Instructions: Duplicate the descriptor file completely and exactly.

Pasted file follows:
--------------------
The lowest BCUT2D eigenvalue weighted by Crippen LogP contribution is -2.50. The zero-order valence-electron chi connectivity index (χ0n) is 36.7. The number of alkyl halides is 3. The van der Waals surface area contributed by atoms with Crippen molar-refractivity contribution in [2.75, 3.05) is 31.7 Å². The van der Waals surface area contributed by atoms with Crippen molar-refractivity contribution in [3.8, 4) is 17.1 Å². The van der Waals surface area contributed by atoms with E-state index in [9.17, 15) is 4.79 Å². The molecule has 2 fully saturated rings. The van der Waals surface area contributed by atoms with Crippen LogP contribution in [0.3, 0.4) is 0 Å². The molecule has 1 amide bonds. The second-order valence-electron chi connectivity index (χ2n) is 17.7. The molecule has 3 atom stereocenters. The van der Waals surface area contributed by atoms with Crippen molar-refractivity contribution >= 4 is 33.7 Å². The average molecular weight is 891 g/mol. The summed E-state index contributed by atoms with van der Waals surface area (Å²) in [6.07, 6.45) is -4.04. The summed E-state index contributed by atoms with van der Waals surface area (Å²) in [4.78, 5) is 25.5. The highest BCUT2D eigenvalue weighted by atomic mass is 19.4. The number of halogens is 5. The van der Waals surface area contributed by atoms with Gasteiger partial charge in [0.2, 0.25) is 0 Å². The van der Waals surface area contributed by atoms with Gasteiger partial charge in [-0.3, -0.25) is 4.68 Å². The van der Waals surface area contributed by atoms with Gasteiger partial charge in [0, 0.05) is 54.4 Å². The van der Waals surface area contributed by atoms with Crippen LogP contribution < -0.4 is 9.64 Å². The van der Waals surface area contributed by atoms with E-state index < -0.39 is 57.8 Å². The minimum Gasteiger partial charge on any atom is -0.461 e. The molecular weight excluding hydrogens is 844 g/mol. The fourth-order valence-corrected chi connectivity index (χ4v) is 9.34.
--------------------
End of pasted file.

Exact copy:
The lowest BCUT2D eigenvalue weighted by Crippen LogP contribution is -2.50. The zero-order valence-electron chi connectivity index (χ0n) is 36.7. The number of alkyl halides is 3. The van der Waals surface area contributed by atoms with Crippen molar-refractivity contribution in [2.75, 3.05) is 31.7 Å². The van der Waals surface area contributed by atoms with Crippen molar-refractivity contribution in [3.8, 4) is 17.1 Å². The van der Waals surface area contributed by atoms with E-state index in [9.17, 15) is 4.79 Å². The molecule has 2 fully saturated rings. The van der Waals surface area contributed by atoms with Crippen LogP contribution in [0.3, 0.4) is 0 Å². The molecule has 1 amide bonds. The second-order valence-electron chi connectivity index (χ2n) is 17.7. The molecule has 3 atom stereocenters. The van der Waals surface area contributed by atoms with Crippen molar-refractivity contribution >= 4 is 33.7 Å². The average molecular weight is 891 g/mol. The summed E-state index contributed by atoms with van der Waals surface area (Å²) in [6.07, 6.45) is -4.04. The summed E-state index contributed by atoms with van der Waals surface area (Å²) in [4.78, 5) is 25.5. The highest BCUT2D eigenvalue weighted by atomic mass is 19.4. The number of halogens is 5. The van der Waals surface area contributed by atoms with Gasteiger partial charge in [0.2, 0.25) is 0 Å². The van der Waals surface area contributed by atoms with Gasteiger partial charge in [-0.3, -0.25) is 4.68 Å². The van der Waals surface area contributed by atoms with Gasteiger partial charge in [0, 0.05) is 54.4 Å². The van der Waals surface area contributed by atoms with Crippen LogP contribution < -0.4 is 9.64 Å². The van der Waals surface area contributed by atoms with E-state index < -0.39 is 57.8 Å². The minimum Gasteiger partial charge on any atom is -0.461 e. The molecular weight excluding hydrogens is 844 g/mol. The fourth-order valence-corrected chi connectivity index (χ4v) is 9.34.